Table of contents
- Demo & example
- On-premise installation instructions
- Behind the scenes
- run cypress tests in parallel without any limitation
- upload failure screenshots to S3 bucket
- browse test results, failures and screenshots
- run in light mode w/o persistency or with MongoDB storage attached
- on-premise self-hosted cypress dashboard by design - use your own infrastructure, own your data
- Point Cypress to your service - set
- Run multiple instances of
cypress run --parallel --record --key xxx --ci-build-id <buildId>
- See the the tests running in parallel
Demo & Example
Visit https://sorry-cypress-demo.herokuapp.com/ and see the alpha version of the web dashboard in action.
This demo is a free heroku instance, it takes a minute to spin it up when you first navigate.
You can reconfigure Cypress to use
api_url: "https://sorry-cypress-demo-director.herokuapp.com/", run your tests and see the results appear in the dashboard.
Also consider the example with detailed example of parallelization.
The results of tests from the example app:
Run the demo locally
docker-compose -f docker-compose.full.yml up
- Open the browser at http://localhost:8080/ to see the dashboard
This will start all 3 services on your local machine.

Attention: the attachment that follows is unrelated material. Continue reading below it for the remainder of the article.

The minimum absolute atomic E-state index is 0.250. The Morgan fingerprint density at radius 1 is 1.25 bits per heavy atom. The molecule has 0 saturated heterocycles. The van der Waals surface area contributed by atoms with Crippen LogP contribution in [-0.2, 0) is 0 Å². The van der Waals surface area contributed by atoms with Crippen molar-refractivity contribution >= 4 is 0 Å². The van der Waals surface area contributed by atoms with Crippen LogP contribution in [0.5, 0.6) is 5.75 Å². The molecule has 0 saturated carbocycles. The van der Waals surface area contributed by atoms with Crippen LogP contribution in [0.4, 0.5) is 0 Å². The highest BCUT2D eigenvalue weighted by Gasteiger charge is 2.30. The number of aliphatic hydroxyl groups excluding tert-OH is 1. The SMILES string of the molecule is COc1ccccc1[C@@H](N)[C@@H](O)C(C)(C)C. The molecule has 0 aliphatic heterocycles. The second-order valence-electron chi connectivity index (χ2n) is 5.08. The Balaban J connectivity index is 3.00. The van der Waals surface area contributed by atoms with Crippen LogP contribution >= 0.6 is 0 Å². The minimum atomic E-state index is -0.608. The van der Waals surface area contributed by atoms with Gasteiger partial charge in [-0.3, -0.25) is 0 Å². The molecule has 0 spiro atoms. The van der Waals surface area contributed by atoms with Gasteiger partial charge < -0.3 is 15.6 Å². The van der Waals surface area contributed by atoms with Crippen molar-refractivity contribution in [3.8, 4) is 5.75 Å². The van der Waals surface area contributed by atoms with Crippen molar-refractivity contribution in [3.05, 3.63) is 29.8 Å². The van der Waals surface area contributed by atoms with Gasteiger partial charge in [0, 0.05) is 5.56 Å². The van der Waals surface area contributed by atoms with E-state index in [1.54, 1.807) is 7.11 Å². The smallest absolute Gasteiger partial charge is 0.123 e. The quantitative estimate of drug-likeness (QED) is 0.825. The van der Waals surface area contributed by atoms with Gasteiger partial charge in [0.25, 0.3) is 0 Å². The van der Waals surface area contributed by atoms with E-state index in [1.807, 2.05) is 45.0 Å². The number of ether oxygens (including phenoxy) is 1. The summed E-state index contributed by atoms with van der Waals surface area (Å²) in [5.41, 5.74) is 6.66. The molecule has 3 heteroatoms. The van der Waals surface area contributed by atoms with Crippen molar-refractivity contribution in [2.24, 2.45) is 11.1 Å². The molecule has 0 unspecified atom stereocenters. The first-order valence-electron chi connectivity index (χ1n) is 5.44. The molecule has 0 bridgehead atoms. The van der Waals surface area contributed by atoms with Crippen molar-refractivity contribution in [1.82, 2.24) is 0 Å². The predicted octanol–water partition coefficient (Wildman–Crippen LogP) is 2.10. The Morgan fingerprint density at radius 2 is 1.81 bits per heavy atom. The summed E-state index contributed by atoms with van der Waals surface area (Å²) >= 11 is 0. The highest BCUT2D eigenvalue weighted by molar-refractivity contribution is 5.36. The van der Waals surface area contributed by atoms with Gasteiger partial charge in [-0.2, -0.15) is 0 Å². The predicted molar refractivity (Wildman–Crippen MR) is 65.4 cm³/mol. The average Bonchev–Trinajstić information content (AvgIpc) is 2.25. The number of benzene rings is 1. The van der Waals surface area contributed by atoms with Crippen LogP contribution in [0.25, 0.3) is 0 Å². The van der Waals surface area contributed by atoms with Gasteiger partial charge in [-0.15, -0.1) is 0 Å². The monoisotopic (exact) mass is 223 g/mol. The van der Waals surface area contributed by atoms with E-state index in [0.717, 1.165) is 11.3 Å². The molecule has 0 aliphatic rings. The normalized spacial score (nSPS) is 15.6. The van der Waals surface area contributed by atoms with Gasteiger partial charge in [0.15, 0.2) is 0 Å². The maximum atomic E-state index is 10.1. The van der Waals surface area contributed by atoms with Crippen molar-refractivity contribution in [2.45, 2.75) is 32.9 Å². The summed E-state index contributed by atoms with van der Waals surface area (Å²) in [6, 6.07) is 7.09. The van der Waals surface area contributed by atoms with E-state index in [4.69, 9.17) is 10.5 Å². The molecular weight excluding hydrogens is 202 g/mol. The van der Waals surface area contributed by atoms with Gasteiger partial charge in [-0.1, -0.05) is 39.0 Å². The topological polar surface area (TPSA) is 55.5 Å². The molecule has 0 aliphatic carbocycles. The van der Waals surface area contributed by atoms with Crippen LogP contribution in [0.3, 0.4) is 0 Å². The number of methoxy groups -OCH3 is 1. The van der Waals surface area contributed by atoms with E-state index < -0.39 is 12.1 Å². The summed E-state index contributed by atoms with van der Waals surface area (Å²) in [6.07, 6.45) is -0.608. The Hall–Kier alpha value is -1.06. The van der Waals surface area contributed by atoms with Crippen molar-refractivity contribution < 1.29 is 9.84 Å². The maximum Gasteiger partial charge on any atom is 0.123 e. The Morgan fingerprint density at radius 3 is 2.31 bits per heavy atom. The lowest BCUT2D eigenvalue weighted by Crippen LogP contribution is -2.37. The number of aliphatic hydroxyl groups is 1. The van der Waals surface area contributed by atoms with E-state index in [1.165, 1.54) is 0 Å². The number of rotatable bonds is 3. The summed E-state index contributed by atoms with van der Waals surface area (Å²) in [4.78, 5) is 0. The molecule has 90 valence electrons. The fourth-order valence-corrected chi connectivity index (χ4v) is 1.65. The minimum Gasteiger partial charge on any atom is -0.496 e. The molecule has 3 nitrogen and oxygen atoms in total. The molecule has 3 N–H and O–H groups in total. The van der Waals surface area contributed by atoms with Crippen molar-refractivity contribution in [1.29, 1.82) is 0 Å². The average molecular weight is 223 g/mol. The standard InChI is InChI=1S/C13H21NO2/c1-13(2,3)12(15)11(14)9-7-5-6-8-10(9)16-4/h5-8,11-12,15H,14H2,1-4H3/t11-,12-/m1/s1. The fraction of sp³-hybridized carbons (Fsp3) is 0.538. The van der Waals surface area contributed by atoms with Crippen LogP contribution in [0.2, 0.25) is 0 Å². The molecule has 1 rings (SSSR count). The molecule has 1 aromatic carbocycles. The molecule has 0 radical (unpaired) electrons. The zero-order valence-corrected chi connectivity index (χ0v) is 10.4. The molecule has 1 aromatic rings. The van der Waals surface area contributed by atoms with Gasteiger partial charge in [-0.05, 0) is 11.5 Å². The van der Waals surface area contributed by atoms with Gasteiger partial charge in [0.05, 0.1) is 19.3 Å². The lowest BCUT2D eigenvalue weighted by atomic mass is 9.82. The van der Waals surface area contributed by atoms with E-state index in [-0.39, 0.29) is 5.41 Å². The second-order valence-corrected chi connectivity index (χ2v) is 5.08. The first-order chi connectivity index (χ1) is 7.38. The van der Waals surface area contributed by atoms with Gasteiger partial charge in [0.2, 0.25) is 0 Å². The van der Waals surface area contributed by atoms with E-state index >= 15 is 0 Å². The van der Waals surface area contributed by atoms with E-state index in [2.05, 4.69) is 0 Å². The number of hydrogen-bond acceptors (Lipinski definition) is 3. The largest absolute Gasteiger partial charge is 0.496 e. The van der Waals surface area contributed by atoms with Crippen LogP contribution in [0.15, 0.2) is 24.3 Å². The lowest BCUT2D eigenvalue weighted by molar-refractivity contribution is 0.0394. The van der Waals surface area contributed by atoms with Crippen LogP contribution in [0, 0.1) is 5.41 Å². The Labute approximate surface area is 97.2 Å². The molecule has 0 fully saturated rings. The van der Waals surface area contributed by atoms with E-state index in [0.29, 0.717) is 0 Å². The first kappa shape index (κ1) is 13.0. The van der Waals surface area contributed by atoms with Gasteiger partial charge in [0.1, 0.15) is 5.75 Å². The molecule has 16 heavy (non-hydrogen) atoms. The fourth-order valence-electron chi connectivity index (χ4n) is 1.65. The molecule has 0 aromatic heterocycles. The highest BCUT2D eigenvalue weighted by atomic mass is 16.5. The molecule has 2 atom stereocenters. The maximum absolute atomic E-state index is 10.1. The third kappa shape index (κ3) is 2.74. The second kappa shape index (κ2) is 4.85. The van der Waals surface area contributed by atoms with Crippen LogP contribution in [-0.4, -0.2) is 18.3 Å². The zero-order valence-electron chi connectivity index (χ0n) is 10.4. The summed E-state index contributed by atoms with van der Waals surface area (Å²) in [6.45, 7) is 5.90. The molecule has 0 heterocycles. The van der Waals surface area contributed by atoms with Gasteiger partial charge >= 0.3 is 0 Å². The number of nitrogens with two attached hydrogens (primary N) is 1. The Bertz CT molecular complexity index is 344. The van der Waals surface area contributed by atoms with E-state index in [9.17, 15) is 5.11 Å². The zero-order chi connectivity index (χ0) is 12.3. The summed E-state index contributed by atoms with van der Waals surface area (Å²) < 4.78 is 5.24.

Reconfigure Cypress to use
Run your tests
cypress run --parallel --record --key xxx --ci-build-id <buildId> and you will see the results appear in the dashboard.
You will need to setup S3 to be able to upload failed test screenshots. Replace the credentials in
docker-compose.full.ymlafter you've set up S3 bucket.
On-premise installation instructions
Each package has a Dockerfile - use it to build your own images.
Pre-built Docker images are available at https://hub.docker.com/u/agoldis.
Docker image tag corresponds to the git tag, while
latest points to the
master git branch.
docker-compose.full.yml for example.
Click the button below to deploy the basic, in-memory configuration of
director to Heroku:
If you need help deploying statefull version of the services, please file an issue!
More to come...
Find cypress installation path
$ DEBUG=cypress:* cypress version ... # here it is cypress:cli Reading binary package.json from: /Users/agoldis/Library/Caches/Cypress/3.4.1/Cypress.app/Contents/Resources/app/package.json +0ms ...
In my case it is:
Change the default dashboard URL
$ cat /Users/agoldis/Library/Caches/Cypress/3.4.1/Cypress.app/Contents/Resources/app/packages/server/config/app.yml ... # Replace this with a URL of the alternative dashboard production: # api_url: "https://api.cypress.io/" api_url: "http://localhost:1234/" ...
The repository consists of 3 packages - you can deploy them on your own infrastructure: